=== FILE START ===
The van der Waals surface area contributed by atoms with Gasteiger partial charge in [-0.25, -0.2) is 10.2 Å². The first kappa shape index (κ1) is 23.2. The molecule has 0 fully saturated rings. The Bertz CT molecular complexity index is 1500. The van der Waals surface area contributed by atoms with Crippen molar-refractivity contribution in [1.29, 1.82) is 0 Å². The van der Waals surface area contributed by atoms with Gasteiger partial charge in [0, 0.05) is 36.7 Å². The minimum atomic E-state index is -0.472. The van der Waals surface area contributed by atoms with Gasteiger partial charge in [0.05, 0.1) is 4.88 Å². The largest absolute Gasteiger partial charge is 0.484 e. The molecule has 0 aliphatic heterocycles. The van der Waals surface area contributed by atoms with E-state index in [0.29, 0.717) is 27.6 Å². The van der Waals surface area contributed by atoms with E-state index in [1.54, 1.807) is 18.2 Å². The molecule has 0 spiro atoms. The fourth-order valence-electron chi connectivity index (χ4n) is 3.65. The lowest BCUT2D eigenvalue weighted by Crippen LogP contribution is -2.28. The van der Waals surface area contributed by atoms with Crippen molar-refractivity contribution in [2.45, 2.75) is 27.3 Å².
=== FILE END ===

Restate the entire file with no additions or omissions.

The van der Waals surface area contributed by atoms with Gasteiger partial charge in [-0.25, -0.2) is 10.2 Å². The first kappa shape index (κ1) is 23.2. The molecule has 0 fully saturated rings. The Bertz CT molecular complexity index is 1500. The van der Waals surface area contributed by atoms with Crippen molar-refractivity contribution in [1.29, 1.82) is 0 Å². The van der Waals surface area contributed by atoms with Gasteiger partial charge in [0, 0.05) is 36.7 Å². The minimum atomic E-state index is -0.472. The van der Waals surface area contributed by atoms with Gasteiger partial charge in [0.05, 0.1) is 4.88 Å². The largest absolute Gasteiger partial charge is 0.484 e. The molecule has 0 aliphatic heterocycles. The van der Waals surface area contributed by atoms with E-state index in [0.29, 0.717) is 27.6 Å². The van der Waals surface area contributed by atoms with E-state index in [1.54, 1.807) is 18.2 Å². The molecule has 0 spiro atoms. The fourth-order valence-electron chi connectivity index (χ4n) is 3.65. The lowest BCUT2D eigenvalue weighted by Crippen LogP contribution is -2.28. The van der Waals surface area contributed by atoms with Crippen molar-refractivity contribution in [2.45, 2.75) is 27.3 Å².